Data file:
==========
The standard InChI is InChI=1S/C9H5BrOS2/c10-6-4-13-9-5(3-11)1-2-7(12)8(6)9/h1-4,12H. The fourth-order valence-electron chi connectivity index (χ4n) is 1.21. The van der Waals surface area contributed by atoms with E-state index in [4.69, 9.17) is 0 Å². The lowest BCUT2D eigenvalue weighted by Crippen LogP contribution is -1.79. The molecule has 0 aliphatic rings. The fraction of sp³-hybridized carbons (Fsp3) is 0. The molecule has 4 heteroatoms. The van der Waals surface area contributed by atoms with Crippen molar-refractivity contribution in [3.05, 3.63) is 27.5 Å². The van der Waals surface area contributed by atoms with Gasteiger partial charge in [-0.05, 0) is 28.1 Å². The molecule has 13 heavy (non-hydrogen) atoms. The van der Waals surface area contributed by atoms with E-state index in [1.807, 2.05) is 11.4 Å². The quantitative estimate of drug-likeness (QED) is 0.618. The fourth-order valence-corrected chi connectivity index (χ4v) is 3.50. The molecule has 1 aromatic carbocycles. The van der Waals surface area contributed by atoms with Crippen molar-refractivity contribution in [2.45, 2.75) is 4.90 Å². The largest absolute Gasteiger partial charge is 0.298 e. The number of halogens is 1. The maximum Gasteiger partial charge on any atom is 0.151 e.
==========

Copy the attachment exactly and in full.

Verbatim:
The standard InChI is InChI=1S/C9H5BrOS2/c10-6-4-13-9-5(3-11)1-2-7(12)8(6)9/h1-4,12H. The fourth-order valence-electron chi connectivity index (χ4n) is 1.21. The van der Waals surface area contributed by atoms with E-state index in [4.69, 9.17) is 0 Å². The lowest BCUT2D eigenvalue weighted by Crippen LogP contribution is -1.79. The molecule has 0 aliphatic rings. The fraction of sp³-hybridized carbons (Fsp3) is 0. The molecule has 4 heteroatoms. The van der Waals surface area contributed by atoms with Crippen molar-refractivity contribution in [3.05, 3.63) is 27.5 Å². The van der Waals surface area contributed by atoms with Gasteiger partial charge in [-0.05, 0) is 28.1 Å². The molecule has 13 heavy (non-hydrogen) atoms. The van der Waals surface area contributed by atoms with E-state index in [1.807, 2.05) is 11.4 Å². The quantitative estimate of drug-likeness (QED) is 0.618. The fourth-order valence-corrected chi connectivity index (χ4v) is 3.50. The molecule has 1 aromatic carbocycles. The van der Waals surface area contributed by atoms with Crippen molar-refractivity contribution in [2.45, 2.75) is 4.90 Å². The largest absolute Gasteiger partial charge is 0.298 e. The number of halogens is 1. The maximum Gasteiger partial charge on any atom is 0.151 e.